Over 8000 books to improve literacy in Free State

Wednesday, February 25, 2009

Bloemfontein - More than 8 700 books will be stocked in mobile libraries in an effort to improve the literacy levels of learners and teachers at primary and high schools across the Free State.

The books, which will be handed over on Thursday to the acting provincial MEC for Education, Mxolisi Dukwana, forms part of the South Africa Primary Education Support Initiative (SAPESI) and provincial department's South Africa Mobile Library Project.

The project, which was launched in 2005, aims to improve literacy levels by lending books to learners and teachers.

The main goals for the Mobile Library Project are to promote fluency in reading, assist educators in promoting literacy skills to learners and to support the school curriculum with a wide range of learning and teaching resources.

Furthermore, it is hoped that the concept of the mobile libraries will provide fun and excitement of reading to the learners, rather than the traditional view that a library is a place of study.

The project provides learners with the opportunity to interact with a wide range of books, while the librarians who travel onboard the vehicles are also able to train teachers at the schools, many of whom previously had only limited access to books themselves.

The books were collected from Sony group companies in seven countries, who had called upon employees to donate English children's books.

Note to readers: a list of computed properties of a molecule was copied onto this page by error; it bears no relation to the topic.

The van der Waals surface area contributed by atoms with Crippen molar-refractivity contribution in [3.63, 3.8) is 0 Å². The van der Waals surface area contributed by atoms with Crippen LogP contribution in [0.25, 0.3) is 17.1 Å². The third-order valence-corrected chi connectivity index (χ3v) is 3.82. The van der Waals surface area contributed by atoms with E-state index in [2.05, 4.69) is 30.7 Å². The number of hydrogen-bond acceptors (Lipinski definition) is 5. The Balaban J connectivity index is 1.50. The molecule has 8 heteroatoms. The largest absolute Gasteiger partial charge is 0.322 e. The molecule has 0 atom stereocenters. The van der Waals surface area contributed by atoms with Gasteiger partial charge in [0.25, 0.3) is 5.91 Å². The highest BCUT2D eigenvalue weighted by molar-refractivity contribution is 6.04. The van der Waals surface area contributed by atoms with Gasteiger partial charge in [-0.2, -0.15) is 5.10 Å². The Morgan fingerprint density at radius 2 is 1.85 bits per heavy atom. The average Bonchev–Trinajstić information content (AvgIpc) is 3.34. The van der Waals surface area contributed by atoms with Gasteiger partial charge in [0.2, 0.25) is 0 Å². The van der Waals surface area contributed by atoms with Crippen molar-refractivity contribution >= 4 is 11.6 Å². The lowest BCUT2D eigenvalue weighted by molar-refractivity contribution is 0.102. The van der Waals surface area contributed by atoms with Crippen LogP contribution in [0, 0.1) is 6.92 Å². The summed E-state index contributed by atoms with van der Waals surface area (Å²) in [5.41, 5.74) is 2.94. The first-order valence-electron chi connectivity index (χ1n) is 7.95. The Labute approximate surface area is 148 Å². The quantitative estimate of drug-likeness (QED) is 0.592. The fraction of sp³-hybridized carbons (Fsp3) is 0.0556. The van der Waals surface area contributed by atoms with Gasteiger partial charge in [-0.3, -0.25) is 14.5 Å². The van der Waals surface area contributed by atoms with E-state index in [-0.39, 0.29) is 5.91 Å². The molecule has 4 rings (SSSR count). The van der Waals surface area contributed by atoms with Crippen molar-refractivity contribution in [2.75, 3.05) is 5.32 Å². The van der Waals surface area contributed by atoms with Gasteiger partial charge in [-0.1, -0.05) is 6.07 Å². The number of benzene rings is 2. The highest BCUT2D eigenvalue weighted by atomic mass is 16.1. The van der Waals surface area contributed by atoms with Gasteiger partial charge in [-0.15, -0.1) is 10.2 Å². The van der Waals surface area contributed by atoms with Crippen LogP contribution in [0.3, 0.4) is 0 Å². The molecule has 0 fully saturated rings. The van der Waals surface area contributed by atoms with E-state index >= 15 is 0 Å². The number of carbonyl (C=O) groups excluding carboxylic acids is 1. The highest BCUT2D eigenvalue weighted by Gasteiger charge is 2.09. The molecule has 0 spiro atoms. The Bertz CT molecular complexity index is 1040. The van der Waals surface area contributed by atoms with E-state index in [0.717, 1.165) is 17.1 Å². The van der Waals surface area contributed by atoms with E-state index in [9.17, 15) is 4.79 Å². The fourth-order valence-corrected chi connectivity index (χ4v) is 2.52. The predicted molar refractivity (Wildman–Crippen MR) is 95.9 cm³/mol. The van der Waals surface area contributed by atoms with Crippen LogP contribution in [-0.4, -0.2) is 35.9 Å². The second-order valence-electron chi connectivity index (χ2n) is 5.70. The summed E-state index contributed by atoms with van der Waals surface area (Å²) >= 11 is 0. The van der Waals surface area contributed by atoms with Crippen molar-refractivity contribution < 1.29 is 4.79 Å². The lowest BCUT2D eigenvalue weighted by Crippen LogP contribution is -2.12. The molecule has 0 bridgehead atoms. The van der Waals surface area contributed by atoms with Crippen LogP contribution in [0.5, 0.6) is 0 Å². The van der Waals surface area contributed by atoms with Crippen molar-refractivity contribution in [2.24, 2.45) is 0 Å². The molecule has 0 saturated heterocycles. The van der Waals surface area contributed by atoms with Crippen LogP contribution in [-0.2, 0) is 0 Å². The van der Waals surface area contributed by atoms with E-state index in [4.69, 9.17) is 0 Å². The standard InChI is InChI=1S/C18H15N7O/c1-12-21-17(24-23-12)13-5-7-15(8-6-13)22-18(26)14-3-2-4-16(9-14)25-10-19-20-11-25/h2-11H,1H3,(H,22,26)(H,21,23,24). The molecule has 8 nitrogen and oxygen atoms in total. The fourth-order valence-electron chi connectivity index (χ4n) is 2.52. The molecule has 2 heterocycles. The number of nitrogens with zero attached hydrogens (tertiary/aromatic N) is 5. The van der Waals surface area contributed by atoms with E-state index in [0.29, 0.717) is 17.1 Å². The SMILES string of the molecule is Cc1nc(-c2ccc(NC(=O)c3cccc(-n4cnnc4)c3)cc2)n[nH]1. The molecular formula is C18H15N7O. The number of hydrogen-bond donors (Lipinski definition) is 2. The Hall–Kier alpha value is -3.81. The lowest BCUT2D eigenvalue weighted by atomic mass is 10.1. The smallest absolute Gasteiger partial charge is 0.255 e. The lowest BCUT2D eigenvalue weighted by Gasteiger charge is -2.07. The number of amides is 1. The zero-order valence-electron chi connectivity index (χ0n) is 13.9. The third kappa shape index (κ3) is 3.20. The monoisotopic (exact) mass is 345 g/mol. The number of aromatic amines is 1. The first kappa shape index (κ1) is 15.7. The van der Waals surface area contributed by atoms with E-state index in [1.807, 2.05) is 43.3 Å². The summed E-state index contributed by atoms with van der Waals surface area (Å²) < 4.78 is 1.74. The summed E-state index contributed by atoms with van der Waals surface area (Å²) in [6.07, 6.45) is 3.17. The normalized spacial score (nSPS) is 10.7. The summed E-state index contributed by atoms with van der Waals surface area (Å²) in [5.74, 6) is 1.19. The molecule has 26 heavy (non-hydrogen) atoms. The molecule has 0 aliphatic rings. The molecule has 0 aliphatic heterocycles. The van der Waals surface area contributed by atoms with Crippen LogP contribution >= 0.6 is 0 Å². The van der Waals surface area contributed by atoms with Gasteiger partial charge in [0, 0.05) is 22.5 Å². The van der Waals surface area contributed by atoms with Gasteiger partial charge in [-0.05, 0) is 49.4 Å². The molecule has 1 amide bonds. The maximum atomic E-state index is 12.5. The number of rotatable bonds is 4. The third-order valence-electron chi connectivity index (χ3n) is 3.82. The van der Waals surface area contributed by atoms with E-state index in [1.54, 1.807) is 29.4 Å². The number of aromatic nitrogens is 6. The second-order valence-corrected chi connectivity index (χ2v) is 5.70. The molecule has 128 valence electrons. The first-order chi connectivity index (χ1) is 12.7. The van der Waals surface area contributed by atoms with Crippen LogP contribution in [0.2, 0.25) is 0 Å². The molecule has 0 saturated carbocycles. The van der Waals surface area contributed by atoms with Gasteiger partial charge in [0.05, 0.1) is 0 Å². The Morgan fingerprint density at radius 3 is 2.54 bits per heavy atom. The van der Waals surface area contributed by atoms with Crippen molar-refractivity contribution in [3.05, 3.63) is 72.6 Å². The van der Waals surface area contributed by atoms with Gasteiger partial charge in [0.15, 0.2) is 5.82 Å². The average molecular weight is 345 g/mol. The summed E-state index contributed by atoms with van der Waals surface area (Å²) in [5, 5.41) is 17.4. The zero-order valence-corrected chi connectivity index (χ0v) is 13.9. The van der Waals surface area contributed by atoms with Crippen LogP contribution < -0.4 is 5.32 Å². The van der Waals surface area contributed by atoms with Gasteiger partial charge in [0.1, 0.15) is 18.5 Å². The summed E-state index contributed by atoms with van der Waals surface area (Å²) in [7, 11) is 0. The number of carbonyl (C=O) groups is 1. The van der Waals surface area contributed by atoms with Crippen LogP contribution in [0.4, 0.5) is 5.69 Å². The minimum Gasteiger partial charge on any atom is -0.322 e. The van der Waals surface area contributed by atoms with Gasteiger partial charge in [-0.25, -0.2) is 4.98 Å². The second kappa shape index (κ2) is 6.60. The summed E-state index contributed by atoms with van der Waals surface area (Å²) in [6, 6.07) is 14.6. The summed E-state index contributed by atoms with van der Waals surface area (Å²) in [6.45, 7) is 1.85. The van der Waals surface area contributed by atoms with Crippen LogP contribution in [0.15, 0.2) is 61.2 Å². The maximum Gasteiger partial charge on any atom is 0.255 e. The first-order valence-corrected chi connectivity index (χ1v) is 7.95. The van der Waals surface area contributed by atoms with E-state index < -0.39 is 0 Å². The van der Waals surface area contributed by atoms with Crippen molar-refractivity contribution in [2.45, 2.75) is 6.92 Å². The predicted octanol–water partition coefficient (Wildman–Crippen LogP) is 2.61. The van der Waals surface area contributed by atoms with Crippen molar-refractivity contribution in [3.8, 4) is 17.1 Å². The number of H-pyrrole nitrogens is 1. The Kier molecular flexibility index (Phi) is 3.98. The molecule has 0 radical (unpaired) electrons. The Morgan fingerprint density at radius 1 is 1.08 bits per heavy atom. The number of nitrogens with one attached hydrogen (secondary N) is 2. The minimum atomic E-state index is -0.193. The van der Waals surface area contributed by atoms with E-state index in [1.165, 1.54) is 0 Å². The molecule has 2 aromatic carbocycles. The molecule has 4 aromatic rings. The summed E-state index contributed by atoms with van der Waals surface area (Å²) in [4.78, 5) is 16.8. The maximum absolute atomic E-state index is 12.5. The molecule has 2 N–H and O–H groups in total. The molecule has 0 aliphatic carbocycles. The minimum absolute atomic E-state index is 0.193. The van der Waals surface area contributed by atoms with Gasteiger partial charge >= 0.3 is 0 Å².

In response to the call, 5 700 books were donated by the employees, in addition, Sony Corporation in Tokyo contributed funds to SAPESI to purchase a further 3 000 children's books in languages indigenous to South Africa, while the provincial education bought another 3 000 books.

The project acquires used mobile libraries from Japan, where South Africa's provincial Departments of Education operate them to provide the loan of books to children and teachers at primary and high schools that do not have libraries.

The mobile libraries visit the recipient schools twice every school term to loan and collect books.

Librarians travel onboard the vehicles and advise teachers at schools how to select the appropriate books and use them in their lessons, as a result, not only do the children gain an opportunity to interact with a diverse range of books, but teachers are also able to learn how to utilise the materials and maximise their potential.

About 21 mobile libraries are currently visiting 380 schools in four provinces, Free State, Western Cape, Gauteng and KwaZulu-Natal on a daily basis.

The first two mobile libraries arrived in Bloemfontein from Yokohama, Japan in September 2006 and currently 43 schools in the provincial districts, Thabo Mofutsanyana and Motheo are among the districts that benefit from the two mobile libraries.

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